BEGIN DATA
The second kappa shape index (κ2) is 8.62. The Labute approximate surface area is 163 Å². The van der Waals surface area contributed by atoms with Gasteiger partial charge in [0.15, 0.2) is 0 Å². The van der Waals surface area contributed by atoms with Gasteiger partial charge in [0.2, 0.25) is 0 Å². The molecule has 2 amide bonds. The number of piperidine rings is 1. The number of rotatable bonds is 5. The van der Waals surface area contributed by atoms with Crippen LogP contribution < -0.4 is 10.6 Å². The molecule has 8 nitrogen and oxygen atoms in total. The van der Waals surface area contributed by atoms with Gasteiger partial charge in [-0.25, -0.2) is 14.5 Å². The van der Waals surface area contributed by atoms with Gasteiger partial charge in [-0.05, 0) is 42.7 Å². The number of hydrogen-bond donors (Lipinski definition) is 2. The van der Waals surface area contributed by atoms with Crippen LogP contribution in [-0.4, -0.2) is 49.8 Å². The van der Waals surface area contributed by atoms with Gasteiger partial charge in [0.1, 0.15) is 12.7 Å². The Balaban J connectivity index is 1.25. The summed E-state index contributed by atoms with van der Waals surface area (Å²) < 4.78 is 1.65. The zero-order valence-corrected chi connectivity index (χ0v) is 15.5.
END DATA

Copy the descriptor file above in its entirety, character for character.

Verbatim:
The second kappa shape index (κ2) is 8.62. The Labute approximate surface area is 163 Å². The van der Waals surface area contributed by atoms with Gasteiger partial charge in [0.15, 0.2) is 0 Å². The van der Waals surface area contributed by atoms with Gasteiger partial charge in [0.2, 0.25) is 0 Å². The molecule has 2 amide bonds. The number of piperidine rings is 1. The number of rotatable bonds is 5. The van der Waals surface area contributed by atoms with Crippen LogP contribution < -0.4 is 10.6 Å². The molecule has 8 nitrogen and oxygen atoms in total. The van der Waals surface area contributed by atoms with Gasteiger partial charge in [-0.25, -0.2) is 14.5 Å². The van der Waals surface area contributed by atoms with Gasteiger partial charge in [-0.05, 0) is 42.7 Å². The number of hydrogen-bond donors (Lipinski definition) is 2. The van der Waals surface area contributed by atoms with Crippen LogP contribution in [-0.4, -0.2) is 49.8 Å². The van der Waals surface area contributed by atoms with Gasteiger partial charge in [0.1, 0.15) is 12.7 Å². The Balaban J connectivity index is 1.25. The summed E-state index contributed by atoms with van der Waals surface area (Å²) < 4.78 is 1.65. The zero-order valence-corrected chi connectivity index (χ0v) is 15.5.